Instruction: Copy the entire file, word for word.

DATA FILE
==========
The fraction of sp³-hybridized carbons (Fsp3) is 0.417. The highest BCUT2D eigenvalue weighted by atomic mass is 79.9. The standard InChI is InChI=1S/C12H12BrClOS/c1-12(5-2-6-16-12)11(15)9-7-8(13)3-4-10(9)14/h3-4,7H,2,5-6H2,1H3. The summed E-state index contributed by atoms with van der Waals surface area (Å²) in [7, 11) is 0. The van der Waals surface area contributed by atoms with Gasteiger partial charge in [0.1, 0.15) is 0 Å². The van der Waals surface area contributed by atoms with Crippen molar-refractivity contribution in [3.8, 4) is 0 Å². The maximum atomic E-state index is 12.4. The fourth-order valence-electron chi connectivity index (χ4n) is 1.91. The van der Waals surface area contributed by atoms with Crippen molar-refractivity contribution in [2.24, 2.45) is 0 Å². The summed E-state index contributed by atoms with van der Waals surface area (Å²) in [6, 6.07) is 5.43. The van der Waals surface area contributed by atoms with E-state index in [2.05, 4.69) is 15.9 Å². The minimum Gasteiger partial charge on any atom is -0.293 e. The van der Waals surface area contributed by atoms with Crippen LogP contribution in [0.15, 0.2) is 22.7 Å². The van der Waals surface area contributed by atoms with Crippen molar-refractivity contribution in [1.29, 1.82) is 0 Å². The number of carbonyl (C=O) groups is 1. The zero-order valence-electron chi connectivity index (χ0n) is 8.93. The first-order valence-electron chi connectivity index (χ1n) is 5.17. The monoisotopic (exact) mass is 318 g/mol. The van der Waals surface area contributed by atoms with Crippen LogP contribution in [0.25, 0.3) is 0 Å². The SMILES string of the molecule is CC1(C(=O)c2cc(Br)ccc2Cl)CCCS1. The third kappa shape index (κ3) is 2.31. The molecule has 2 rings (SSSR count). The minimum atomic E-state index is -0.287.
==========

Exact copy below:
The fraction of sp³-hybridized carbons (Fsp3) is 0.417. The highest BCUT2D eigenvalue weighted by atomic mass is 79.9. The standard InChI is InChI=1S/C12H12BrClOS/c1-12(5-2-6-16-12)11(15)9-7-8(13)3-4-10(9)14/h3-4,7H,2,5-6H2,1H3. The summed E-state index contributed by atoms with van der Waals surface area (Å²) in [7, 11) is 0. The van der Waals surface area contributed by atoms with Gasteiger partial charge in [0.1, 0.15) is 0 Å². The van der Waals surface area contributed by atoms with Crippen molar-refractivity contribution in [3.8, 4) is 0 Å². The maximum atomic E-state index is 12.4. The fourth-order valence-electron chi connectivity index (χ4n) is 1.91. The van der Waals surface area contributed by atoms with Crippen molar-refractivity contribution in [2.24, 2.45) is 0 Å². The summed E-state index contributed by atoms with van der Waals surface area (Å²) in [6, 6.07) is 5.43. The van der Waals surface area contributed by atoms with E-state index in [2.05, 4.69) is 15.9 Å². The minimum Gasteiger partial charge on any atom is -0.293 e. The van der Waals surface area contributed by atoms with Crippen LogP contribution in [0.15, 0.2) is 22.7 Å². The van der Waals surface area contributed by atoms with Crippen molar-refractivity contribution in [1.29, 1.82) is 0 Å². The number of carbonyl (C=O) groups is 1. The zero-order valence-electron chi connectivity index (χ0n) is 8.93. The first-order valence-electron chi connectivity index (χ1n) is 5.17. The monoisotopic (exact) mass is 318 g/mol. The van der Waals surface area contributed by atoms with Crippen LogP contribution in [0.25, 0.3) is 0 Å². The SMILES string of the molecule is CC1(C(=O)c2cc(Br)ccc2Cl)CCCS1. The third kappa shape index (κ3) is 2.31. The molecule has 2 rings (SSSR count). The minimum atomic E-state index is -0.287.